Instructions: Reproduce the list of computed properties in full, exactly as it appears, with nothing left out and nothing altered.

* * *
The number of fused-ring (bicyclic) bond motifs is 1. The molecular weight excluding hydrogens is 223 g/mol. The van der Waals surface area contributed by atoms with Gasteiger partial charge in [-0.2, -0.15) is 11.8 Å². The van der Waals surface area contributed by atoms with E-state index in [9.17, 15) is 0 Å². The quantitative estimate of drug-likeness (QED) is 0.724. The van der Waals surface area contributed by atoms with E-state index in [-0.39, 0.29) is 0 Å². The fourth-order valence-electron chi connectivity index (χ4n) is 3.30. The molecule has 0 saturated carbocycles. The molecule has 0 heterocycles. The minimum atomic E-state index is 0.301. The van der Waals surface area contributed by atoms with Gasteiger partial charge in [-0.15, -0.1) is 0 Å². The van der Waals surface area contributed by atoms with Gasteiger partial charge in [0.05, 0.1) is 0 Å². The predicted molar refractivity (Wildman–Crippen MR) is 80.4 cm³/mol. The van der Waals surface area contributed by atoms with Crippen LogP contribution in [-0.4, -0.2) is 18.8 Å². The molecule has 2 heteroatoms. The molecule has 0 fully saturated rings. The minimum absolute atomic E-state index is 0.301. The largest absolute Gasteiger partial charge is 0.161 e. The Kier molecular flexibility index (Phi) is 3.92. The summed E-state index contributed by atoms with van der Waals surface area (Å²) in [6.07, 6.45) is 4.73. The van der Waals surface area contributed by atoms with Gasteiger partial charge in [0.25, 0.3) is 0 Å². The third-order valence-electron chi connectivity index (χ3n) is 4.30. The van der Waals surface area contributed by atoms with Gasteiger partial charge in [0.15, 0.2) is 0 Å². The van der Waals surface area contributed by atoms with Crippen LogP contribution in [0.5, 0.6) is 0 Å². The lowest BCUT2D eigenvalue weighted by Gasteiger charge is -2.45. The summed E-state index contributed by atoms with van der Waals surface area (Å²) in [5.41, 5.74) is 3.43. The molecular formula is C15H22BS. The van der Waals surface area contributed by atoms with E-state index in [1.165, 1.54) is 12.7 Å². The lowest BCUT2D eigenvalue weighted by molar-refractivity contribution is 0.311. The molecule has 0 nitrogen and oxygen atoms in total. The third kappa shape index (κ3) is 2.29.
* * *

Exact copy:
The number of fused-ring (bicyclic) bond motifs is 1. The molecular weight excluding hydrogens is 223 g/mol. The van der Waals surface area contributed by atoms with Gasteiger partial charge in [-0.2, -0.15) is 11.8 Å². The van der Waals surface area contributed by atoms with E-state index in [9.17, 15) is 0 Å². The quantitative estimate of drug-likeness (QED) is 0.724. The van der Waals surface area contributed by atoms with E-state index in [-0.39, 0.29) is 0 Å². The fourth-order valence-electron chi connectivity index (χ4n) is 3.30. The molecule has 0 saturated carbocycles. The molecule has 0 heterocycles. The minimum atomic E-state index is 0.301. The van der Waals surface area contributed by atoms with Gasteiger partial charge in [-0.15, -0.1) is 0 Å². The van der Waals surface area contributed by atoms with Gasteiger partial charge in [0.05, 0.1) is 0 Å². The predicted molar refractivity (Wildman–Crippen MR) is 80.4 cm³/mol. The van der Waals surface area contributed by atoms with Crippen LogP contribution in [-0.4, -0.2) is 18.8 Å². The molecule has 2 heteroatoms. The molecule has 0 fully saturated rings. The minimum absolute atomic E-state index is 0.301. The largest absolute Gasteiger partial charge is 0.161 e. The Kier molecular flexibility index (Phi) is 3.92. The summed E-state index contributed by atoms with van der Waals surface area (Å²) in [6.07, 6.45) is 4.73. The van der Waals surface area contributed by atoms with Gasteiger partial charge in [0.25, 0.3) is 0 Å². The third-order valence-electron chi connectivity index (χ3n) is 4.30. The van der Waals surface area contributed by atoms with Gasteiger partial charge in [0.15, 0.2) is 0 Å². The van der Waals surface area contributed by atoms with Crippen LogP contribution in [0.5, 0.6) is 0 Å². The lowest BCUT2D eigenvalue weighted by Gasteiger charge is -2.45. The summed E-state index contributed by atoms with van der Waals surface area (Å²) in [5.41, 5.74) is 3.43. The molecular formula is C15H22BS. The van der Waals surface area contributed by atoms with E-state index in [1.165, 1.54) is 12.7 Å². The lowest BCUT2D eigenvalue weighted by molar-refractivity contribution is 0.311. The molecule has 0 nitrogen and oxygen atoms in total. The third kappa shape index (κ3) is 2.29.